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Molodist — Youth film festival
The Film Festival Molodist (Youth) was founded as long ago as in 1970. Originally, it was designed to provide opportunities for young Ukrainian film makers and for the Cinematography Institute students to show their first films. But starting from 1975, it expanded into becoming an open Ukrainian film festival, at which budding Ukrainian film makers, and film makers from other republics of the then Soviet Union would be able to debut their feature films, both full-length ones and shorter ones too. In 1987, the festival was raised in status to become an international event, and in 1993 it was granted a FIAPF official certificate for holding such festivals.
Now it is ranked by the FIAPF international association of film producers as the twelfth best festival of its kind in the world. Annually, participants from more than 60 countries of the world come to the festival which is held in Kyiv in the fall.
In 2007, about 120,000 people saw the films shown at the festival. More than 300 journalists from the Ukrainian and foreign media were accredited at the festival.
In 2008, the festival was held in Kyiv in October (from October 18 through October 26) with the support of the Hares Group and the Nemiroff Company. About 300 films were shown in three cinema houses of Kyiv (Kyiv, Zhovten, and Kinopanorama); 30 films, made by students from 25 countries of the world, 19 shorter films from 14 countries, and 13 full-length feature films from 12 countries which were shown within the Molodist Festival three contests.
The jury was made up of Armand Assante, head of jury; Alla Demidova, an actress from Russia; Andras Fesos, a film director and script writer from Hungary; Serhiy Yakutovich, an artist from Ukraine; Gaga Chkheidze, director of Tbilisi International Film Festival from Georgia, and Yuriy Makarov, a journalist from Ukraine.
Armand Assante said at the press conference, devoted to the results of the 38th Molodist Film Festival, that most of the films were made by truly talented directors, and it was very difficult to award prizes, particularly for student films, because the films were all worth being awarded. He also said that it was “a magical festival” — films by young film makers of many countries of the world which were shown, revealed advanced talent and creative approach; the major themes of the films were highly relevant — they reflected the crucial and important issues of today’s world. In Mr Assante’s opinion these films were optimistic despite their often gruesome subjects, and “gave all of us hope for a better future.”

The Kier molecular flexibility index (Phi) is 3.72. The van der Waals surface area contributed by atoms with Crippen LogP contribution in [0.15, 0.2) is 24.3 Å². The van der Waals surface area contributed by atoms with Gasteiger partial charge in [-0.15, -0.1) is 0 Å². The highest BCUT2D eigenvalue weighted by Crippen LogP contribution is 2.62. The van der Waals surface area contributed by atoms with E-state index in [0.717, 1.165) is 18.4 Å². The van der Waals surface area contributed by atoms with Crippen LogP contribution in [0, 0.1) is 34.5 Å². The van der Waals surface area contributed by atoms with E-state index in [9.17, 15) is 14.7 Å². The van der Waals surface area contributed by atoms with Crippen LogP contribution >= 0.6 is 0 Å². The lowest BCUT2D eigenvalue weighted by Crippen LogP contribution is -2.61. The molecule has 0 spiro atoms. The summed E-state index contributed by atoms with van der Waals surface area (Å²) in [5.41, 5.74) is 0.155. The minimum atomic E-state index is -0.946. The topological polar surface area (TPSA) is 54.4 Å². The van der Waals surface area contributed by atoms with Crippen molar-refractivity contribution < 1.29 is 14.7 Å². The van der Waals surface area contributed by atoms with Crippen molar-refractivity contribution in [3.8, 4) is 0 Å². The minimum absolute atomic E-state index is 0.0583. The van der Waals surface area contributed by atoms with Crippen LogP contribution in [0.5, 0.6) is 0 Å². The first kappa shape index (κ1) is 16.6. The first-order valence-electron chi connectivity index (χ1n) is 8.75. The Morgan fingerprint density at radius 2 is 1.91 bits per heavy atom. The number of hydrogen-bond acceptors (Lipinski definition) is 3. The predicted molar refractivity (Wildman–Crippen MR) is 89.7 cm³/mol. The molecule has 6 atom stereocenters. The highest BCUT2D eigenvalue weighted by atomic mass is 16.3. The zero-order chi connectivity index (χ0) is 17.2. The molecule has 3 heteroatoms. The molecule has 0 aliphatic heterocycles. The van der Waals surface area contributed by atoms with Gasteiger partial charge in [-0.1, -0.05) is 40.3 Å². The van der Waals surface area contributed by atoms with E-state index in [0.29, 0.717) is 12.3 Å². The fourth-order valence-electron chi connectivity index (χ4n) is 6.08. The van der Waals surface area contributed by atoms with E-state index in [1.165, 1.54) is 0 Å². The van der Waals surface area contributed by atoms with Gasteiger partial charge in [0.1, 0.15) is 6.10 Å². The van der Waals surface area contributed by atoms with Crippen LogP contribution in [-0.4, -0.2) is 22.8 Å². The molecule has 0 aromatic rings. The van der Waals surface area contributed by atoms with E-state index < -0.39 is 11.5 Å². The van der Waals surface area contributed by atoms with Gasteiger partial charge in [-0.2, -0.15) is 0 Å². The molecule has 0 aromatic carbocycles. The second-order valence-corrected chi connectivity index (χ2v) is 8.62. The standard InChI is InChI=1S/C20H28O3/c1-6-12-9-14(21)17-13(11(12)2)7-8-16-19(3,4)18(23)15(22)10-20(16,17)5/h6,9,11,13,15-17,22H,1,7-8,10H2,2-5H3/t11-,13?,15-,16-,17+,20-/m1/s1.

Serhiy Yakutovych, a remarkable Ukrainian artist, said that he was particularly impressed by the film Buddha Collapsed out of Shame, which, in his opinion, was made like a documentary. There were quite a few documentaries shown at the Molodist Festival, among them — the Czech films about the Soviet invasion of Czechoslovakia in 1968, films about Holodomor — the Great Famine in Ukraine of 1932– 1933, and films about various aspects of life in Russia of today.
Master-classes conducted by well-known cinematographers were given within the framework of Kyiv Talent Workshop, a special feature of 38th Kyiv International Molodist Film Festival, Molodist FilmBoat Meeting was a joint project of the Molodist Festival organizers, the Ukrainian Cinema Foundation (UCF) and the Nemiroff Company, which made it possible for influential European producers and funds that finance cinema production to view films made by young cinematographers from Ukraine and other countries.
Buddha Collapsed out of Shame by Hana Makhmalbaf, Iran, and Shultes by Bakur Bakuradze, Russia — Grand Prix for both (Scythian Deer statuette, diploma and 10,000 US dollars, sponsored by MSL company) for Best Film
Huddersfield by Ivan Zivkovic, Serbia — Prize for Best Full-Length Feature Film (2,500 US dollars)
Rene by Tobias Noelle, Switzerland — Prize for Best Short Film (2,500 US dollars for subtitling from Laser Video Titres)
Goleshovo by Ilian Metev (Bulgaria / United Kingdom) — Prize for Best Student Film (2,500 US dollars)
Zsolt Anger for his role in The Investigator, Hungary — Yves Montand Prize for Best Actor (1,000 Euros from the Embassy of France in Ukraine)
The Audience Award went to the shorter film Hold On by Damien Roussineau, France
Artist Serhiy Yakutovich was awarded a prize for contribution to the development of Ukrainian cinema by the International Charitable Fund Ukraine 3000
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